Sarah Sladek
Sarah Sladek
Sarah Sladek
Sarah Sladek

Strategies for Shifts: How Your Association Can Tackle Change

June is in full swing which means school is out for the summer! I have two daughters in college, both of whom recently returned home from their respective schools after a long and successful year. While it’s wonderful having them back under our roof, our house seems to have expanded to accommodate all of their stuff. Our space has been hijacked by bins of clothes, piles of textbooks, stacks of boxes, and heaps of dorm room décor. At times, it can be overwhelming, but I know I will look back and miss these days in the not-so-distant future.

Today, as I looked around at the excess of  “stuff” that surrounded me, I realized that membership associations are dealing with a similar situation. No, they’re not dealing with towers of physical belongings, but there is a lot of stuff that seems to be piling up – and it can be difficult to determine where to begin when it comes to tackling it all. 

Since the outset of the pandemic in 2020, we’ve seen profound and unprecedented shifts take place in our society – specifically within the workforce, education, and membership associations. Remote work, hybrid gatherings, mask mandates, and contact tracing became buzzwords in our COVID lexicon – and we continue to see the lasting effects of these shifts today. Of course, many of these changes were unpredictable, but organizations were forced to pivot and adapt accordingly.

As a leader, your approach to change (before, during, and after it occurs) is indicative of how successful your organization will be. 

In my research as a consultant, I’ve discovered that organizations will take one of three approaches when it comes to change. Perhaps you remember reading about these approaches in a previous post.

  • The Ostriches: Nearly 80% of associations fall within this category. Ostrich organizations tend to avoid change. They think that by ignoring it, it will simply go away.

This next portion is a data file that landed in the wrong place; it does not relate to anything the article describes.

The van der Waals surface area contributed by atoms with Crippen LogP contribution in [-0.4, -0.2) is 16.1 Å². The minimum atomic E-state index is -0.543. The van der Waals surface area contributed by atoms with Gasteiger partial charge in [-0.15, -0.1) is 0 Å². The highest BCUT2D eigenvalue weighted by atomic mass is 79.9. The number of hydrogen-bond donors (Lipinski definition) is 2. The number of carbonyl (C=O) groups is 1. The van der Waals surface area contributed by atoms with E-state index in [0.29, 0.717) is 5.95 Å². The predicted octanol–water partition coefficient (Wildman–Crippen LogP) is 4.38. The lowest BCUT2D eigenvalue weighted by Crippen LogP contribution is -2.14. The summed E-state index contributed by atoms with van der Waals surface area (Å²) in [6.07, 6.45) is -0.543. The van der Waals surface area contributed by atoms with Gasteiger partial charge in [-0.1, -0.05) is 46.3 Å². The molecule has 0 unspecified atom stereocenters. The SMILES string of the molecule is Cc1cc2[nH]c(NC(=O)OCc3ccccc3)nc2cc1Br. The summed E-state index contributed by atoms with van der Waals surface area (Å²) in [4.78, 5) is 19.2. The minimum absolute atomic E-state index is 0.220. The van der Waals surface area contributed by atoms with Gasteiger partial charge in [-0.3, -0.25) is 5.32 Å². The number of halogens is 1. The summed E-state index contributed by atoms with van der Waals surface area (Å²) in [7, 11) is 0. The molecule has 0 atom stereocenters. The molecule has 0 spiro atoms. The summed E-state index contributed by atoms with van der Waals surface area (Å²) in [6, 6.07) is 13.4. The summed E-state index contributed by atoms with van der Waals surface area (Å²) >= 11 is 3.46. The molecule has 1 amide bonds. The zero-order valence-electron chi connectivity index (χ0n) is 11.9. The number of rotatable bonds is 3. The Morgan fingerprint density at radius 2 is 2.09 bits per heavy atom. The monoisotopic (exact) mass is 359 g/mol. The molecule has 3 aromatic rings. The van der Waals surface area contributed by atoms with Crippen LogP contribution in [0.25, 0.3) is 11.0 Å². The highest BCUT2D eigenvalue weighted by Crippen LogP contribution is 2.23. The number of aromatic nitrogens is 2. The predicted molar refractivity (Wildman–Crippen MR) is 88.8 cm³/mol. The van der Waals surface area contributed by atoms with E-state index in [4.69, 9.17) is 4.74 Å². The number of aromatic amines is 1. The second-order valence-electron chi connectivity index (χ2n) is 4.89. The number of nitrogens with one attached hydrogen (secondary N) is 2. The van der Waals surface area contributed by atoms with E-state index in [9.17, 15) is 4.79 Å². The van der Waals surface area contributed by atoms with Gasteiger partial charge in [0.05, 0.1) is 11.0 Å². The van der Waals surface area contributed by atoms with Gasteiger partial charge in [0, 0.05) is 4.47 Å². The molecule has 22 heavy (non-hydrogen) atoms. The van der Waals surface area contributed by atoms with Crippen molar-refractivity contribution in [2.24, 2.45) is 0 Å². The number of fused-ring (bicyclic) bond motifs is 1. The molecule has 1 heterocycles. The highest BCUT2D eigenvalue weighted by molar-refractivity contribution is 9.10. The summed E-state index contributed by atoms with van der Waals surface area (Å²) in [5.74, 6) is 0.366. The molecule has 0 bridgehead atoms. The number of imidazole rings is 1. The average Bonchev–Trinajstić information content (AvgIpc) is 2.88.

• The Explosives: This group of changemakers isn’t effective because their knee-jerk reactions to change ultimately lead to burnout and, eventually, a reversion back to the way things operated originally.
  • The Changemakers: This group is mindful of change and embraces it, but most importantly, they are strategic about change. 
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Leaders who exhibit a changemaker mentality exceptionally well can answer the following question without hesitation: “Why do we need to change right now?” They are able to effectively rally the support of their team and, furthermore, can approach organization stakeholders to explain their mission with urgency.

Changemakers are able to go one step further beyond acknowledging that change needs to happen – they are also able to take action strategically. They can provide actionable items to members, sponsors, and other board members about how the change will be accomplished. They aren’t afraid to tackle changes, and the more successful organizations will actively prepare for them. Much like the boxes that have accrued around my home, changes can pile up and become overwhelming. If no change happens, disengagement, low morale, and disillusionment quickly follow. 

So, how do you start adopting a changemaker mentality? Begin by having internal conversations within your organization. As a board, consider questions such as:

  • How much of our budget will be allocated towards change?
  • How much change are we willing to make?
  • What risks are we willing to take to make change happen?
  • What’s our strategy?

One association I recently worked with designed a strategic guide titled “The Road to Change,” which mapped out a step-by-step plan based on projected industry and market trends. They were mindful and realistic about how much would actually be achievable within the outlined timeframe, but created mile markers to measure progress. I was impressed by this approach and urge you to draft your own iteration of this document to start the process of change management.  

Both expected and unexpected changes require urgency, strategy and the proper attitude.

We have to recognize that change is an opportunity to grow and evolve. Things will happen outside of your control (hello, COVID-19!), but when the marketplace is experiencing disruption, that is when your members and prospective members will be scanning the landscape for solutions. Don’t underestimate your potential to flourish amidst a crisis. With a little bit of strategy, and the right outlook, your association is capable of being the go-to resource to provide solutions – and a safe haven – for your members.

Ready to start tackling change like a pro? We can help. Let’s work together to set your organization up for success.

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